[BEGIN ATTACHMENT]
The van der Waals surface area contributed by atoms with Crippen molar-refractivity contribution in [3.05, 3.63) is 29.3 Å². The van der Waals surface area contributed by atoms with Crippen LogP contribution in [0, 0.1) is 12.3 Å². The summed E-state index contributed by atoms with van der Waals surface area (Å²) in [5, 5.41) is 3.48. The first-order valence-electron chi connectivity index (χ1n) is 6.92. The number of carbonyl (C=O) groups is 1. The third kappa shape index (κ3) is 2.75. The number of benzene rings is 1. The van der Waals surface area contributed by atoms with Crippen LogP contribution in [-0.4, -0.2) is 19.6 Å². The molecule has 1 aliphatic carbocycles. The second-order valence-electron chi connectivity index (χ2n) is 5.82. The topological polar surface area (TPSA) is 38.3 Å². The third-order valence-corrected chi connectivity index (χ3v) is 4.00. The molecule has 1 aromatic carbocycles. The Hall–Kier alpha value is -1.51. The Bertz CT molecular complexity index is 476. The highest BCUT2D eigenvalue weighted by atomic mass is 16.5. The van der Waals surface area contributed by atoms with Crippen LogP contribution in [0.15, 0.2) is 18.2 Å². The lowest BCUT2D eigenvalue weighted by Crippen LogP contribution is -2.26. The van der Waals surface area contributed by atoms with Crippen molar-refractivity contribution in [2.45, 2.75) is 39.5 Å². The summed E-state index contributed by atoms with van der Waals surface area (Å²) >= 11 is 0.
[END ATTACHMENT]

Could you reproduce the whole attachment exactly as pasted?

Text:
The van der Waals surface area contributed by atoms with Crippen molar-refractivity contribution in [3.05, 3.63) is 29.3 Å². The van der Waals surface area contributed by atoms with Crippen LogP contribution in [0, 0.1) is 12.3 Å². The summed E-state index contributed by atoms with van der Waals surface area (Å²) in [5, 5.41) is 3.48. The first-order valence-electron chi connectivity index (χ1n) is 6.92. The number of carbonyl (C=O) groups is 1. The third kappa shape index (κ3) is 2.75. The number of benzene rings is 1. The van der Waals surface area contributed by atoms with Crippen LogP contribution in [-0.4, -0.2) is 19.6 Å². The molecule has 1 aliphatic carbocycles. The second-order valence-electron chi connectivity index (χ2n) is 5.82. The topological polar surface area (TPSA) is 38.3 Å². The third-order valence-corrected chi connectivity index (χ3v) is 4.00. The molecule has 1 aromatic carbocycles. The Hall–Kier alpha value is -1.51. The Bertz CT molecular complexity index is 476. The highest BCUT2D eigenvalue weighted by atomic mass is 16.5. The van der Waals surface area contributed by atoms with Crippen LogP contribution in [0.15, 0.2) is 18.2 Å². The lowest BCUT2D eigenvalue weighted by Crippen LogP contribution is -2.26. The van der Waals surface area contributed by atoms with Crippen molar-refractivity contribution in [2.45, 2.75) is 39.5 Å². The summed E-state index contributed by atoms with van der Waals surface area (Å²) >= 11 is 0.